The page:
20. Steels, L.; Brooks, R. The Artificial Life Route to Artificial Intelligence: Building Embodied, Situated Agents; Routledge: London, UK, 2018. [Google Scholar]
  21. Bielecki, A.; Bielecki, A. Foundations of artificial neural networks. In Models of Neurons and Perceptrons: Selected Problems and Challenges; Janusz, K., Ed.; Springer International Publishing: Cham, Switzerland, 2019; pp. 15–28. [Google Scholar]
  22. Kalyane, D.; Sanap, G.; Paul, D.; Shenoy, S.; Anup, N.; Polaka, S.; Tambe, V.; Tekade, R.K. Artificial intelligence in the pharmaceutical sector: Current scene and future prospect. In The Future of Pharmaceutical Product Development and Research; Academic Press: Cambridge, MA, USA, 2020; pp. 73–107. [Google Scholar] [CrossRef]
  23. da Silva, I.N.; Spatti, D.H.; Flauzino, R.A.; Liboni, L.H.B.; Alves, S.F.D.R. Artificial Neural Network Architectures and Training Processes. In Artificial Neural Networks; Springer: Cham, Switzerland, 2016; pp. 21–28. [Google Scholar] [CrossRef]
  24. Medsker, L.; Jain, L.C. Recurrent Neural Networks: Design and Applications; CRC Press: Boca Raton, FL, USA, 1999. [Google Scholar]
  25. Hanggi, M.; Moschytz, G.S. Cellular Neural Networks: Analysis, Design and Optimization; Springer Science & Business Media: Berlin, Germany, 2000. [Google Scholar]
  26. Rouse, M. IBM Watson Supercomputer. 2017. Available online: (accessed on 13 October 2020).
  27. Vyas, M.; Thakur, S.; Riyaz, B.; Bansal, K.K.; Tomar, B.; Mishra, V. Artificial intelligence: The beginning of a new era in pharmacy profession. Asian J. Pharm. 2018, 12, 72–76. [Google Scholar]
  28. Spencer, M.; Eickholt, J.; Cheng, J. A Deep Learning Network Approach to ab initio Protein Secondary Structure Prediction. IEEE/ACM Trans. Comput. Biol. Bioinform. 2014, 12, 103–112. [Google Scholar] [CrossRef] [Green Version]
  29. Li, H.; Hou, J.; Adhikari, B.; Lyu, Q.; Cheng, J. Deep learning methods for protein torsion angle prediction. BMC Bioinform. 2017, 18, 417. [Google Scholar] [CrossRef] [Green Version]
  30. Wang, S.; Sun, S.; Li, Z.; Zhang, R.; Xu, J. Accurate De Novo Prediction of Protein Contact Map by Ultra-Deep Learning Model. PLoS Comput. Biol. 2017, 13, e1005324. [Google Scholar] [CrossRef] [Green Version]
  31. Schaarschmidt, J.; Monastyrskyy, B.; Kryshtafovych, A.; Bonvin, A.M. Assessment of contact predictions in CASP12: Co-evolution and deep learning coming of age. Proteins Struct. Funct. Bioinform. 2017, 86, 51–66. [Google Scholar] [CrossRef]
  32. Falchi, F.; Caporuscio, F.; Recanatini, M. Structure-based design of small-molecule protein–protein interaction modulators: The story so far. Futur. Med. Chem. 2014, 6, 343–357. [Google Scholar] [CrossRef] [PubMed]
  33. Scott, D.E.; Bayly, A.R.; Abell, C.; Skidmore, J. Small molecules, big targets: Drug discovery faces the protein-protein interaction challenge. Nat. Rev. Drug Discov. 2016, 15, 533–550. [Google Scholar] [CrossRef] [PubMed] [Green Version]
  34. Szklarczyk, D.; Franceschini, A.; Wyder, S.; Forslund, K.; Heller, D.; Huerta-Cepas, J.; Simonovic, M.; Roth, A.; Santos, A.; Tsafou, K.P.; et al. STRING v10: Protein-Protein Interaction Networks, Integrated Over the Tree of Life. Nucleic Acids Res. 2015, 43, D447–D452. [Google Scholar] [CrossRef] [PubMed]
  35. Cukuroglu, E.; Engin, H.B.; Gursoy, A.; Keskin, O. Hot spots in protein–protein interfaces: Towards drug discovery. Prog. Biophys. Mol. Biol. 2014, 116, 165–173. [Google Scholar] [CrossRef] [PubMed]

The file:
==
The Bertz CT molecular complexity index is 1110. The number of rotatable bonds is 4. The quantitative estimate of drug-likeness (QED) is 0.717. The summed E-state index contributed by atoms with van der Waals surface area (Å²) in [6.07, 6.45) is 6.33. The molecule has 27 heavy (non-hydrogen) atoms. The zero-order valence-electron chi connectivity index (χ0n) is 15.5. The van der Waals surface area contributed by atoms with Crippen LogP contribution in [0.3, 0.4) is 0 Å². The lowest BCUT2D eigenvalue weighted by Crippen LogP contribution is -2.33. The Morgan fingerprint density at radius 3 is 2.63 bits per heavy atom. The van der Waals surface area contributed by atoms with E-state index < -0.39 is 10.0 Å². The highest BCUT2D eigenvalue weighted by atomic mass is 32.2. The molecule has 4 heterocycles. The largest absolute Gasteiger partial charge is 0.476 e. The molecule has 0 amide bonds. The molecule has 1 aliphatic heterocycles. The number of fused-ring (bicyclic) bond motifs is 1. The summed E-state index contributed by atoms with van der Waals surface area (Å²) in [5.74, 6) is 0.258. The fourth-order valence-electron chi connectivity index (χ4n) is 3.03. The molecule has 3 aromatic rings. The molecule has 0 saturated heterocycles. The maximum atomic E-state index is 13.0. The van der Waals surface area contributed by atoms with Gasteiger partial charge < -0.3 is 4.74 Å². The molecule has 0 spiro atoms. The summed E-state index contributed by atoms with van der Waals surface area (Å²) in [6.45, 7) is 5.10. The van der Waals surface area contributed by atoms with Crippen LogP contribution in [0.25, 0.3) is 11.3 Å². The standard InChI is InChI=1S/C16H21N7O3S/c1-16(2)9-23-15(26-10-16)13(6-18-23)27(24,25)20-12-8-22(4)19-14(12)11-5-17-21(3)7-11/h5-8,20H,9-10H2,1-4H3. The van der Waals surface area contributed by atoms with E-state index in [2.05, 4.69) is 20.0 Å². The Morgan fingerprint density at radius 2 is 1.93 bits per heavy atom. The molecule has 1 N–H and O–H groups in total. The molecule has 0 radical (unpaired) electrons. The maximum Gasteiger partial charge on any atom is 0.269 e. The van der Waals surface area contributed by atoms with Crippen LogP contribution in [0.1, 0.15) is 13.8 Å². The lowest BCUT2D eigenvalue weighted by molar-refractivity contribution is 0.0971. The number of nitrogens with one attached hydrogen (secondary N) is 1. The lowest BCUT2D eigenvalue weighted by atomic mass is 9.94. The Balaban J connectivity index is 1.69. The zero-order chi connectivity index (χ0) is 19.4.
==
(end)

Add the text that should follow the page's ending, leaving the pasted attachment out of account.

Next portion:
36. Higueruelo, A.P.; Jubb, H.; Blundell, T.L. Protein–protein interactions as druggable targets: Recent technological advances. Curr. Opin. Pharmacol. 2013, 13, 791–796. [Google Scholar] [CrossRef]
  37. Santos, R.; Ursu, O.; Gaulton, A.; Bento, A.P.; Donadi, R.S.; Bologa, C.G.; Karlsson, A.; Al-Lazikani, B.; Hersey, A.; Oprea, T.I.; et al. A comprehensive map of molecular drug targets. Nat. Rev. Drug Discov. 2017, 16, 19–34. [Google Scholar] [CrossRef]
  38. Labbé, C.M.; Kuenemann, M.A.; Zarzycka, B.; Vriend, G.; Nicolaes, G.A.F.; Lagorce, D.; Miteva, M.A.; Villoutreix, B.O.; Sperandio, O. iPPI-DB: An online database of modulators of protein-protein interactions. Nucleic Acids Res. 2016, 44, D542–D547. [Google Scholar] [CrossRef]
  39. Shin, W.-H.; Christoffer, C.W.; Kihara, D. In silico structure-based approaches to discover protein-protein interaction-targeting drugs. Methods 2017, 131, 22–32. [Google Scholar] [CrossRef]
  40. Valkov, E.; Sharpe, T.; Marsh, M.; Greive, S.; Hyvonen, M. Targeting protein-proteininteractions and fragment-based drug discovery. Top. Curr. Chem. 2012, 317, 145–179. [Google Scholar]
  41. Wang, J.; Luo, C.; Shan, C.; You, Q.; Lu, J.; Elf, S.; Zhou, Y.; Wen, Y.; Vinkenborg, J.L.; Fan, J.; et al. Inhibition of human copper trafficking by a small molecule significantly attenuates cancer cell proliferation. Nat. Chem. 2015, 7, 968–979. [Google Scholar] [CrossRef] [Green Version]
  42. Xue, L.C.; Dobbs, D.; Bonvin, A.M.; Honavar, V. Computational prediction of protein interfaces: A review of data driven methods. FEBS Lett. 2015, 589, 3516–3526. [Google Scholar] [CrossRef]
  43. Zhang, Q.C.; Petrey, D.; Norel, R.; Honig, B.H. Protein interface conservation across structure space. Proc. Natl. Acad. Sci. USA 2010, 107, 10896–10901. [Google Scholar] [CrossRef] [Green Version]
  44. Maheshwari, S.; Brylinski, M. Template-based identification of protein–protein interfaces using eFindSitePPI. Methods 2016, 93, 64–71. [Google Scholar] [CrossRef]
  45. Chen, R.; Li, L.; Weng, Z. ZDOCK: An initial-stage protein-docking algorithm. Proteins Struct. Funct. Bioinform. 2003, 52, 80–87. [Google Scholar] [CrossRef]